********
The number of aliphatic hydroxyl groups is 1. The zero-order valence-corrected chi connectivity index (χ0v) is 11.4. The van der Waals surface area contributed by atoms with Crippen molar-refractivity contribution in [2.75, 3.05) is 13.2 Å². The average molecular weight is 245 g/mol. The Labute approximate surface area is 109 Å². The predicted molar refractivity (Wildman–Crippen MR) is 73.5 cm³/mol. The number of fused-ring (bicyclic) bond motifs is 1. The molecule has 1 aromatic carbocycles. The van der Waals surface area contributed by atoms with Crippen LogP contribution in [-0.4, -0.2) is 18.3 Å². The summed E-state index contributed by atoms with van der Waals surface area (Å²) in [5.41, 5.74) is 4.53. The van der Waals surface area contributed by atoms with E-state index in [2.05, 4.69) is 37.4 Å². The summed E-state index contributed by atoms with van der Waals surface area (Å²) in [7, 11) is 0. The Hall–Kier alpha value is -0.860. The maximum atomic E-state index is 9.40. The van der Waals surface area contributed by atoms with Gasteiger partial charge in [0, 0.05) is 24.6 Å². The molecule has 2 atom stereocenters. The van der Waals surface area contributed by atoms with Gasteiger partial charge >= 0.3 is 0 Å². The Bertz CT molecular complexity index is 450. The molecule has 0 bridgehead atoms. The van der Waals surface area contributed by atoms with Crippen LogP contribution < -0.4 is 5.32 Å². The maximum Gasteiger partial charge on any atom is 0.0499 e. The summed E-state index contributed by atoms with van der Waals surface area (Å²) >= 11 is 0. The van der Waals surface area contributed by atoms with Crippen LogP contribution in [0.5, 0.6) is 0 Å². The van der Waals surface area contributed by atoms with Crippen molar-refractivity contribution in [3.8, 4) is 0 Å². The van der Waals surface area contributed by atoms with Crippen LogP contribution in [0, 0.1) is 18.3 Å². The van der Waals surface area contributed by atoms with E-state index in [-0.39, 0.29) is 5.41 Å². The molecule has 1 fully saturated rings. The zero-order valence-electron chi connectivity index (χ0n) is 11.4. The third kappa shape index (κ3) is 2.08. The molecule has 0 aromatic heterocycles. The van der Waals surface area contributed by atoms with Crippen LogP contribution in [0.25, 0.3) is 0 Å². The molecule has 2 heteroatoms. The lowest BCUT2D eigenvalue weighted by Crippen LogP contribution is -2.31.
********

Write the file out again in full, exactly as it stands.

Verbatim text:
The number of aliphatic hydroxyl groups is 1. The zero-order valence-corrected chi connectivity index (χ0v) is 11.4. The van der Waals surface area contributed by atoms with Crippen molar-refractivity contribution in [2.75, 3.05) is 13.2 Å². The average molecular weight is 245 g/mol. The Labute approximate surface area is 109 Å². The predicted molar refractivity (Wildman–Crippen MR) is 73.5 cm³/mol. The number of fused-ring (bicyclic) bond motifs is 1. The molecule has 1 aromatic carbocycles. The van der Waals surface area contributed by atoms with Crippen LogP contribution in [-0.4, -0.2) is 18.3 Å². The summed E-state index contributed by atoms with van der Waals surface area (Å²) in [5.41, 5.74) is 4.53. The van der Waals surface area contributed by atoms with E-state index in [2.05, 4.69) is 37.4 Å². The summed E-state index contributed by atoms with van der Waals surface area (Å²) in [7, 11) is 0. The Hall–Kier alpha value is -0.860. The maximum atomic E-state index is 9.40. The van der Waals surface area contributed by atoms with Gasteiger partial charge in [0, 0.05) is 24.6 Å². The molecule has 2 atom stereocenters. The van der Waals surface area contributed by atoms with Gasteiger partial charge >= 0.3 is 0 Å². The Bertz CT molecular complexity index is 450. The molecule has 0 bridgehead atoms. The van der Waals surface area contributed by atoms with Crippen LogP contribution < -0.4 is 5.32 Å². The maximum Gasteiger partial charge on any atom is 0.0499 e. The summed E-state index contributed by atoms with van der Waals surface area (Å²) >= 11 is 0. The van der Waals surface area contributed by atoms with Crippen LogP contribution in [0.5, 0.6) is 0 Å². The van der Waals surface area contributed by atoms with Crippen molar-refractivity contribution in [3.8, 4) is 0 Å². The van der Waals surface area contributed by atoms with Crippen LogP contribution in [0, 0.1) is 18.3 Å². The van der Waals surface area contributed by atoms with E-state index in [-0.39, 0.29) is 5.41 Å². The molecule has 1 fully saturated rings. The zero-order valence-electron chi connectivity index (χ0n) is 11.4. The third kappa shape index (κ3) is 2.08. The molecule has 0 aromatic heterocycles. The van der Waals surface area contributed by atoms with Crippen LogP contribution in [0.25, 0.3) is 0 Å². The molecule has 2 heteroatoms. The lowest BCUT2D eigenvalue weighted by Crippen LogP contribution is -2.31.